Australian Bureau of Statistics
1218.0 - Standard Economic Sector Classifications of Australia (SESCA), 2002
Previous ISSUE Released at 11:30 AM (CANBERRA TIME) 13/09/2002
|Page tools: Print Page RSS Search this Product|
2.39. NPIs that have registered for an Australian Business Number (ABN) are recorded in the ABS Business Register, but not all are specifically identified as NPIs for SISCA purposes. NPIs include trade unions, trade associations, social and sporting clubs, welfare and religious organisations, universities and charitable institutions. Smaller NPIs that have not registered for an ABN are out of scope of the ABS Business Register.
2.40. NPIs can be set up by governments, corporations or households. Some NPIs, particularly those established by governments, may be difficult to distinguish from government units. In such cases, the units may be predominantly funded from taxation through government subsidies or transfers and the critical determinant may be whether the establishing legislation gives the government control of the management of the unit or vests the control in an independent board or similar entity. However, the source of control of NPIs is not always clear-cut and is discussed further in Chapter 3.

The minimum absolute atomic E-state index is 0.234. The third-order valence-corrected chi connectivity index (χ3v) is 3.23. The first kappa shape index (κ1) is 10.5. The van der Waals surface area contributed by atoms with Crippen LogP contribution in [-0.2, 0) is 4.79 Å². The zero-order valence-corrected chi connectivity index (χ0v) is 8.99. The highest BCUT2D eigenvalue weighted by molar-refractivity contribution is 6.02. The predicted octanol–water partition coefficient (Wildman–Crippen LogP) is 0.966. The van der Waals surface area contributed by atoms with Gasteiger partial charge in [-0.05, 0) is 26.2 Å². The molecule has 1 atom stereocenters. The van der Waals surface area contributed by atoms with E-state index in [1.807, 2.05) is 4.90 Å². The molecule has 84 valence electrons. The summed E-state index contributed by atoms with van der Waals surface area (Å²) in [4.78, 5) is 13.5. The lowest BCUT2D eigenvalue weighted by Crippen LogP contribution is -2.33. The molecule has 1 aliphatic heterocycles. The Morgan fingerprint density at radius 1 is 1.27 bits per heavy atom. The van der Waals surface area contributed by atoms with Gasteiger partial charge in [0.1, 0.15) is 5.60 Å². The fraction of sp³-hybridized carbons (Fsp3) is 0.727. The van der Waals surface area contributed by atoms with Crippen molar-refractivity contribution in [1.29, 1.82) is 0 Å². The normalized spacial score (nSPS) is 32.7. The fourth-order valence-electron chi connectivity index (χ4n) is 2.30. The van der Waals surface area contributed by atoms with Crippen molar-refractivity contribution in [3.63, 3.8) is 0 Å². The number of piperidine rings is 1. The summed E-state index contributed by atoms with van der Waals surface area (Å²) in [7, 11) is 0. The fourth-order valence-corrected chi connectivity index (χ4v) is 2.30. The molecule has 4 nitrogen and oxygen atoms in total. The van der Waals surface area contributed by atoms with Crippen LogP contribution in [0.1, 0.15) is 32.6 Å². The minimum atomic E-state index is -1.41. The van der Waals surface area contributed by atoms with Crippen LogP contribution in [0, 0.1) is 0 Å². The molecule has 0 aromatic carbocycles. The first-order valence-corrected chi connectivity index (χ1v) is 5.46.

2.41. NPIs are subdivided between those that are predominantly engaged in market production (called market NPIs) and those that are predominantly engaged in non-market production (called non-market NPIs). Market NPIs sell their output at economically significant prices; non-market NPIs dispose of their output free of charge or at prices that are not economically significant. However, NPIs that are created by associations of businesses in order to provide services to association members (e.g. trade associations, employer groups, industry chambers, lobbying organisations) are regarded as engaged in market production irrespective of the method of disposing of their output. Contributions made by members to such NPIs are regarded as payments for services rendered.
2.42. The distinction between market and non-market NPIs is important in determining the institutional sector to which individual NPIs are allocated. As with certain government units, difficulties may arise in deciding whether a NPI is disposing of its output at economically significant prices. Other characteristics of NPIs, additional to those specified in SNA93, are often taken into account when deciding whether a NPI is a market NPI or not. These include:
2.43. As with government units, when differences between individual NPIs are minor, the requirement for consistent treatment of the same types of NPIs may be considered more important than the precise application of the rules to each NPI.
This page last updated 19 June 2009
Unless otherwise noted, content on this website is licensed under a Creative Commons Attribution 2.5 Australia Licence together with any terms, conditions and exclusions as set out in the website Copyright notice. For permission to do anything beyond the scope of this licence and copyright terms contact us.